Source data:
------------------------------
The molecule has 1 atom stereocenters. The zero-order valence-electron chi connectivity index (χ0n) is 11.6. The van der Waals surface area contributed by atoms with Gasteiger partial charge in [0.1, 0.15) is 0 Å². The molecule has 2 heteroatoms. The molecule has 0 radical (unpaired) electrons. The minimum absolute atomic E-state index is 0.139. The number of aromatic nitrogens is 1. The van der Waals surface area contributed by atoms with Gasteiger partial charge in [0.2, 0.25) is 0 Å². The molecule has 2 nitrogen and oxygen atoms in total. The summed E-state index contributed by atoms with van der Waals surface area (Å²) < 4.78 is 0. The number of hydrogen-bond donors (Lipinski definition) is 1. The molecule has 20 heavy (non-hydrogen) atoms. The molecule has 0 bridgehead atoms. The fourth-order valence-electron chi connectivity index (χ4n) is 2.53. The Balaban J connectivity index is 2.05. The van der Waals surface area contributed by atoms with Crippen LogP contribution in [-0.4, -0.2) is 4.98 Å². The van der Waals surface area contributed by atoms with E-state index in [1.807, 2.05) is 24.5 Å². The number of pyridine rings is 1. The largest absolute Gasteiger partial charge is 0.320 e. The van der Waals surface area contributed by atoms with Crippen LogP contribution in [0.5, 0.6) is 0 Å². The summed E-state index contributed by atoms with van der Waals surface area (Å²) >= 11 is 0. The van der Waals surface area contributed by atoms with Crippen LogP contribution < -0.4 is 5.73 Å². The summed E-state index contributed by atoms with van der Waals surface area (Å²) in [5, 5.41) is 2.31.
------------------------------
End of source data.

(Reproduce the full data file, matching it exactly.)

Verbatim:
The molecule has 1 atom stereocenters. The zero-order valence-electron chi connectivity index (χ0n) is 11.6. The van der Waals surface area contributed by atoms with Gasteiger partial charge in [0.1, 0.15) is 0 Å². The molecule has 2 heteroatoms. The molecule has 0 radical (unpaired) electrons. The minimum absolute atomic E-state index is 0.139. The number of aromatic nitrogens is 1. The van der Waals surface area contributed by atoms with Gasteiger partial charge in [0.2, 0.25) is 0 Å². The molecule has 2 nitrogen and oxygen atoms in total. The summed E-state index contributed by atoms with van der Waals surface area (Å²) < 4.78 is 0. The number of hydrogen-bond donors (Lipinski definition) is 1. The molecule has 20 heavy (non-hydrogen) atoms. The molecule has 0 bridgehead atoms. The fourth-order valence-electron chi connectivity index (χ4n) is 2.53. The Balaban J connectivity index is 2.05. The van der Waals surface area contributed by atoms with Crippen LogP contribution in [-0.4, -0.2) is 4.98 Å². The van der Waals surface area contributed by atoms with E-state index in [1.807, 2.05) is 24.5 Å². The number of pyridine rings is 1. The largest absolute Gasteiger partial charge is 0.320 e. The van der Waals surface area contributed by atoms with Crippen LogP contribution in [0.5, 0.6) is 0 Å². The summed E-state index contributed by atoms with van der Waals surface area (Å²) >= 11 is 0. The van der Waals surface area contributed by atoms with Crippen LogP contribution < -0.4 is 5.73 Å². The summed E-state index contributed by atoms with van der Waals surface area (Å²) in [5, 5.41) is 2.31.